Why we shouldn't normalise suicide

File: 'If nothing else emerges from the senseless loss of all these beautiful lives, it should be that a death is always a loss – to the suicide victim and to their families.' Photo: via Pixabay.com

According to University College London, the family of people who have committed suicide are 65 percent likely to attempt suicide themselves. While I am in no way suicidal myself, I can confirm that the suicide of a close family member made me work through my own understanding of the choice, and has left me with more sympathetic views towards those who make it.

My grandmother committed suicide. She was a wonderful woman who had struggled with depression her whole life. She also suffered from severe osteoporosis and, as she aged, had found herself in increasing pain and with her movements increasingly limited as a result.

She had also cared for her ageing mother, who had grown increasingly infirm as she approached 90, and lived in horror of being likewise incapacitated and relying on the care of others.

My grandfather, in his old age, was receiving increased international recognition for his architectural work, and was busy with lecture circuits and media interviews. My mother, aunt, uncles and cousins lived in different parts of the world – not in the same city or even country as my grandparents, which was, I think, one of my grandmother’s greatest sorrows.

READ: American fashion designer Kate Spade dies

We think – the suicide note wasn’t clear – that she had grown increasingly desperate about her condition, and couldn’t bear to drag my grandfather away from their life in Europe to return to South Africa to live with one of their daughters. Although this would have made things easier for her, it would also have been an acceptance of one of her greatest fears – dependence.

So, she made the decision to end her own life.

As a family, we were devastated. As we boarded a plane to be with my grandfather who found her, some of us expressed that we thought her actions were selfish. As the days after her death unfolded, we slowly came to terms with her decision.

There was a kind of logic to the process. If she had reached out to any of us, we would have stopped her from doing what she wanted, and this, unfortunately, was what she really wanted. So, she did it. Was she lonely, or was she at peace? Was she frightened, or was she relieved? We’ll never know.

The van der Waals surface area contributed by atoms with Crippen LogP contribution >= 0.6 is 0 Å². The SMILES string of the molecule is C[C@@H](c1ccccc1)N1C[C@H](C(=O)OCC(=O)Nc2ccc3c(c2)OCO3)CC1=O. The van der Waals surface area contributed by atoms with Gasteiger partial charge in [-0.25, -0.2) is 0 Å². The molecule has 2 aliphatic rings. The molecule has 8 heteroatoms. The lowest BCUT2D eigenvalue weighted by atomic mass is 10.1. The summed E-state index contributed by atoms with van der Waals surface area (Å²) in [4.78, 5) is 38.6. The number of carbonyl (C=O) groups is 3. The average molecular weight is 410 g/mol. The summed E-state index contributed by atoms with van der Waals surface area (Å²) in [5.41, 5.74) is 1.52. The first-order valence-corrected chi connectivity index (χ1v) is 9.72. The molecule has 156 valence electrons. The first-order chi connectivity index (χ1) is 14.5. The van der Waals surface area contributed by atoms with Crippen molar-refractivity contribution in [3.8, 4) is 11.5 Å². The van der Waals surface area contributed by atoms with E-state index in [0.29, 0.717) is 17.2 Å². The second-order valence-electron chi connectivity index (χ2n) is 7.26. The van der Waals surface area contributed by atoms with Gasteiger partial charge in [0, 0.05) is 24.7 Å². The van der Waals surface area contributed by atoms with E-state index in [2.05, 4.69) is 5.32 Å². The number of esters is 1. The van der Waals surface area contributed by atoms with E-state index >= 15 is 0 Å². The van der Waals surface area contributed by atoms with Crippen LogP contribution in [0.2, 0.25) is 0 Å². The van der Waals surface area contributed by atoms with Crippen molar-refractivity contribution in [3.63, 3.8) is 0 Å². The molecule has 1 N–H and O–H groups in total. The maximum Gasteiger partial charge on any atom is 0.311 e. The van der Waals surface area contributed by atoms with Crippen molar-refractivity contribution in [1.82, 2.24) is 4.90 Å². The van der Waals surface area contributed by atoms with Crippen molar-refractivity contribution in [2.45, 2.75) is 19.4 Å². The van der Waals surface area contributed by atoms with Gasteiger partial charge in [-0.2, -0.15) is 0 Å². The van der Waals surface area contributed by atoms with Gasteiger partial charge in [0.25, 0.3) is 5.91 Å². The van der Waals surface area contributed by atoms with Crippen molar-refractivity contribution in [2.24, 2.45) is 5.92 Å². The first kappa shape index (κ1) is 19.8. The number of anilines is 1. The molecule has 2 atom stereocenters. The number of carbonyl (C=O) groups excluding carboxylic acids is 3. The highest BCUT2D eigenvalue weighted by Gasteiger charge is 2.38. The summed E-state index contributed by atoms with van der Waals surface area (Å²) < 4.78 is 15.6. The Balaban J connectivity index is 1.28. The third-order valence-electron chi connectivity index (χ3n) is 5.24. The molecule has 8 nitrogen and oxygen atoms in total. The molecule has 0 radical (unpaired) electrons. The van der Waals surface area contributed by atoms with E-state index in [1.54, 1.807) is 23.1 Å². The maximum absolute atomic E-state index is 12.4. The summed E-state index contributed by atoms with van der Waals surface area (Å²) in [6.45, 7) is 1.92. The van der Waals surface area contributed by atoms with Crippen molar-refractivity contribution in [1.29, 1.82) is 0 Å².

What started to happen in my mind was that I came to respect her decision. Although it hurt all of us, she made the choice that she felt was the right one. Who were we to say she was wrong? I even came to see a kind of beauty and strength in taking that level of control over your final destiny.

As someone who supports the act of voluntary euthanasia, I moved the margins of “when it’s okay” a little further back, to encompass my grandmother’s decision. “If life feels unbearable,” I reasoned, “with no hope of resolving the issues confronting of you, then isn’t it your right to make that decision?”

While not a depressive person myself, I can easily see how the University College of London’s statistic could be true and relevant for family members of a person who committed suicide. The grieving process and the empathy you feel for your loved one work together to validate their choice.

But then, in the last week, Kate Spade and Anthony Bourdain took their own lives (following a number of other, high-profile cases earlier in the year). While I don’t believe that fame is the pinnacle of human achievement, to the outsider, these people had a lot going for them. They were healthy (other than struggling with depression), wealthy, recognised, affirmed and loved. And money certainly solves a lot of life’s woes. And yet, their depression still outweighed everything positive in their lives.

The news around these two deaths has brought me back to my original thoughts around suicide. The depression made them do it. The depression made my grandmother do it. They – Bourdain, Spade and my grandmother – still had so much to live for, and this terrible mental illness robbed them of their ability to carry on.

It’s a hard adjustment to make in my thinking. It disrupts the peace I had made with my grandmother’s choice. It raises a whole new crop of “if onlys”. For a long time I felt that the greatest gift I could have given my grandmother was my complete acceptance. But now I feel that the greatest gift I could have given her is a legacy not of understanding, but of urging others to reach out when in pain.

She loved us all so much. She wouldn’t have wanted us to make our peace with her decision – at least not in a way that made it seem like a good decision for anyone else.

If nothing else emerges from the senseless loss of all these beautiful lives, it should be that a death is always a loss – to the suicide victim and to their families. If you are ever contemplating that choice, and you feel like your life isn’t worth living or that the world would be a better place without you, know that it isn’t, that people love you, and that life will get better. And don’t let the actions of others make the same steps easier to take for you. Fight it every step of the way.

I promise, your life is worth it.

 

Discussion Policy

eNCA.com would like to send you push notifications.
Notifications can be turned off any time in your browser settings.
You have been registered for browser notifications